Other posts in this series:

Neil deGrasse Tyson Shows Why Small-Minded Religious Fundamentalists Are Threatened by Wonders of Universe
New on the Guardian: Beyond Debating God’s Existence
Weekend Coffee: March 28
Atlas Shrugged: The Craft of Not Acting
About Adam Lee

Adam Lee is an atheist writer and speaker living in New York City. His new novel, City of Light, is available in paperback and e-book. Read his full bio, or follow him on Twitter.

  • Philip Thomas

    Of course distant stars have no impact upon us. However, traditional astrology is linked to the date of birth of a given person. Now, while I personally think astrology is bunk, it is possible that babies born in say, Winter as opposed to Summer, have some common trends which could be measured by sociologists or other scientists- some mental health specialists have suggested winter born children are particularly vulnerable to certain mental illnesses. In the Uk, a child’s birthday is determines which year they start school- sometimes down to a few days apart, and there are probably other social constructs like that…

  • Rowan

    Well, fair enough. That’s a reasonable hypothesis. Now what we need for it is some observed evidence and we can start turning the speculation into theory.
    Richard Dawkins wrote an article on astrology in which he compared it to a similarly character-telling “science” – graphology. Unlike astrology, he said, it would be reasonable enough to assume that deducing someone’s character from their handwriting might be possible – and that it was a shame that, as yet, it seemed to be not so. Whereas astrology, by comparison, is just pure superstition – there’s about as much reason to think your horoscope might influence your life as there is to think that the content of restaurant menus in Beijing might.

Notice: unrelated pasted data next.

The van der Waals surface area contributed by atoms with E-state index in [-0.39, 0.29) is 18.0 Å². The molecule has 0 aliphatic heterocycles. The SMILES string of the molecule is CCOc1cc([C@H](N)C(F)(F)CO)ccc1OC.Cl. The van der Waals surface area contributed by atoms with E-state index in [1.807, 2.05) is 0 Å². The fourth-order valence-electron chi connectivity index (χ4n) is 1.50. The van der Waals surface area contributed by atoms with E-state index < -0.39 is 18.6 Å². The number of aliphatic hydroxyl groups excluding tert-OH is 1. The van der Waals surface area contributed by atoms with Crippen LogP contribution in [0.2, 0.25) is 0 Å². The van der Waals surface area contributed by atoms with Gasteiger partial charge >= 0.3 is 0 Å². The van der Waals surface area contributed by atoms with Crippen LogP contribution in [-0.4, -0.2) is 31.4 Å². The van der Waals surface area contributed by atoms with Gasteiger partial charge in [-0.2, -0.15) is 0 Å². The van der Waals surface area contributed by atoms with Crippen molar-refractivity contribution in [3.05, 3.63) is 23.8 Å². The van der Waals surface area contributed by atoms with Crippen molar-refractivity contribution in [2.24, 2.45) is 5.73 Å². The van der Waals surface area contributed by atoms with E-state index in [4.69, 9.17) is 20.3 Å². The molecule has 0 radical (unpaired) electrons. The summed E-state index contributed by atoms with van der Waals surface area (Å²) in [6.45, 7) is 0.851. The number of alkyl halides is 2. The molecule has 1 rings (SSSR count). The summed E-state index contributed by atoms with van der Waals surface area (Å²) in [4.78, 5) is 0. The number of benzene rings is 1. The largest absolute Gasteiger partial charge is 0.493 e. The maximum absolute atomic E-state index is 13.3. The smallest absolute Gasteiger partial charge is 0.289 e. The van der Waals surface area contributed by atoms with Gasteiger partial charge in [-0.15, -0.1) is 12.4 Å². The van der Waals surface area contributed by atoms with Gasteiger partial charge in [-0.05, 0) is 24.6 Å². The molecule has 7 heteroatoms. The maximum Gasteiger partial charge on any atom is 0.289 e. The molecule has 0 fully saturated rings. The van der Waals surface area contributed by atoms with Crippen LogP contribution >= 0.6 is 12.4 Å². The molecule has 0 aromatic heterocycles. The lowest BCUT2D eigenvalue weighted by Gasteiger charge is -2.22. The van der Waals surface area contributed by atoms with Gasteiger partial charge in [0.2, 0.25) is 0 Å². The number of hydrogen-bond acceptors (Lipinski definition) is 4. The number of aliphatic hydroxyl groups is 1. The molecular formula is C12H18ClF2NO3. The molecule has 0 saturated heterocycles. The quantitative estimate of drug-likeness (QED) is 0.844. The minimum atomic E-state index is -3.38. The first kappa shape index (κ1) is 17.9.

• http://dominicself.co.uk Dominic Self

    I was a bit mean the other day – someone read a description of a ‘Gemini’ that was remarkably like me (what a surprise) so I asked what their star sign was. Scorpio, in fact, but I copied and pasted the description from Aries and switched the names around… the inevitable happened.

    Oh wow! What a remarkably accurate description of personality :D

  • Shawn Smith

    On the show that James Randi did for Nova several years back, he went into a college classroom and handed out a bunch of horoscopes for the class, supposedly made for each student individually. He then asked the class to raise their hands if they thought that the horoscope was accurate. Most, if not all, of the class did so. He then asked them to trade their horoscopes with one of their neighbors, and when they did so, and read them, the class realized that they had each gotten the exact same horoscope.

    Even after that demonstration, some of the college students still insisted that just because Randi had this demonstration doesn’t mean it doesn’t work. I’m not sure whether it was because people don’t like to admit they’ve been hoodwinked, or if they are simply completely delusional, or simply misinformed. I know that whenever rationalists try to point this out, we/they are looked upon as the biggest party poopers around and we/they should just shut our/their traps. Bleah. :-þ

  • Philip Thomas

    Well, technically the experiment doesn’t show very much. Imagine if astrology was in fact an accurate discipline. James Randi does the exact same experiment. Nothing changes. The experiment is revealing about people’s credulity, not much else.

    (as I said before, I think astrology is bunkum: but that doesn’t mean you should use poor reasoning to disprove it).

  • Azkyroth

    Well, technically the experiment doesn’t show very much. Imagine if astrology was in fact an accurate discipline. James Randi does the exact same experiment. Nothing changes. The experiment is revealing about people’s credulity, not much else.

    That’s kind of like saying “Just because I’m paranoid doesn’t mean they aren’t out to get me.” Yes, it’s technically true, but if, in a conversation with a person who makes this claim, the former concept can be confirmed, it is more than reasonable to dismiss the latter pending some positive support.